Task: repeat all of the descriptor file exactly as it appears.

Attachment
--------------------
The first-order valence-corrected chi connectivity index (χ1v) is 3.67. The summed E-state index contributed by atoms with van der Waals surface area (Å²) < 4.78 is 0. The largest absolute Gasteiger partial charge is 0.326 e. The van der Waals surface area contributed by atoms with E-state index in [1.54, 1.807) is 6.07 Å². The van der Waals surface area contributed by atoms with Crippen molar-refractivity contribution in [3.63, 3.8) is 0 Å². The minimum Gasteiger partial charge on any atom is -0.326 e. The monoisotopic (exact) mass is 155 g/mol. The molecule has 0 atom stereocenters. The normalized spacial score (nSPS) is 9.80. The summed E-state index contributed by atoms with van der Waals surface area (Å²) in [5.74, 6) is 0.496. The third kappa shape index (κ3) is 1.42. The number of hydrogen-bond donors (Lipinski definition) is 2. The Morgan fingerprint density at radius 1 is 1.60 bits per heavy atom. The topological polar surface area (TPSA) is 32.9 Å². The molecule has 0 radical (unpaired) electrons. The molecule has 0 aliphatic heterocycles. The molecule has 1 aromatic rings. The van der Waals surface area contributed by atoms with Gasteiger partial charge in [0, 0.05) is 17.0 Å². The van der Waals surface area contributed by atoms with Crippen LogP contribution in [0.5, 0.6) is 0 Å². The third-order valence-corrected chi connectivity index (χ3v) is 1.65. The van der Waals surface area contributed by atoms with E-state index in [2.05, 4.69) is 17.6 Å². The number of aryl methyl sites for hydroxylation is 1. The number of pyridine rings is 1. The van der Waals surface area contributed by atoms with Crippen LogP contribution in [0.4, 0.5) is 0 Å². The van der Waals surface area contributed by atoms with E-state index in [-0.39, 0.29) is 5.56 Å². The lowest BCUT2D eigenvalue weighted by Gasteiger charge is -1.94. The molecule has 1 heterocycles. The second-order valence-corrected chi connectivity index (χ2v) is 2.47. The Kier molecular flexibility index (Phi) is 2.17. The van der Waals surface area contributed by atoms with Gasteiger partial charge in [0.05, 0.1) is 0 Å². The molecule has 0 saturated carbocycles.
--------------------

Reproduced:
The first-order valence-corrected chi connectivity index (χ1v) is 3.67. The summed E-state index contributed by atoms with van der Waals surface area (Å²) < 4.78 is 0. The largest absolute Gasteiger partial charge is 0.326 e. The van der Waals surface area contributed by atoms with E-state index in [1.54, 1.807) is 6.07 Å². The van der Waals surface area contributed by atoms with Crippen molar-refractivity contribution in [3.63, 3.8) is 0 Å². The minimum Gasteiger partial charge on any atom is -0.326 e. The monoisotopic (exact) mass is 155 g/mol. The molecule has 0 atom stereocenters. The normalized spacial score (nSPS) is 9.80. The summed E-state index contributed by atoms with van der Waals surface area (Å²) in [5.74, 6) is 0.496. The third kappa shape index (κ3) is 1.42. The number of hydrogen-bond donors (Lipinski definition) is 2. The Morgan fingerprint density at radius 1 is 1.60 bits per heavy atom. The topological polar surface area (TPSA) is 32.9 Å². The molecule has 0 radical (unpaired) electrons. The molecule has 0 aliphatic heterocycles. The molecule has 1 aromatic rings. The van der Waals surface area contributed by atoms with Gasteiger partial charge in [0, 0.05) is 17.0 Å². The van der Waals surface area contributed by atoms with Crippen LogP contribution in [0.5, 0.6) is 0 Å². The third-order valence-corrected chi connectivity index (χ3v) is 1.65. The van der Waals surface area contributed by atoms with E-state index in [2.05, 4.69) is 17.6 Å². The number of aryl methyl sites for hydroxylation is 1. The number of pyridine rings is 1. The van der Waals surface area contributed by atoms with Crippen LogP contribution in [0.4, 0.5) is 0 Å². The van der Waals surface area contributed by atoms with E-state index in [-0.39, 0.29) is 5.56 Å². The lowest BCUT2D eigenvalue weighted by Gasteiger charge is -1.94. The molecule has 1 heterocycles. The second-order valence-corrected chi connectivity index (χ2v) is 2.47. The Kier molecular flexibility index (Phi) is 2.17. The van der Waals surface area contributed by atoms with Gasteiger partial charge in [0.05, 0.1) is 0 Å². The molecule has 0 saturated carbocycles.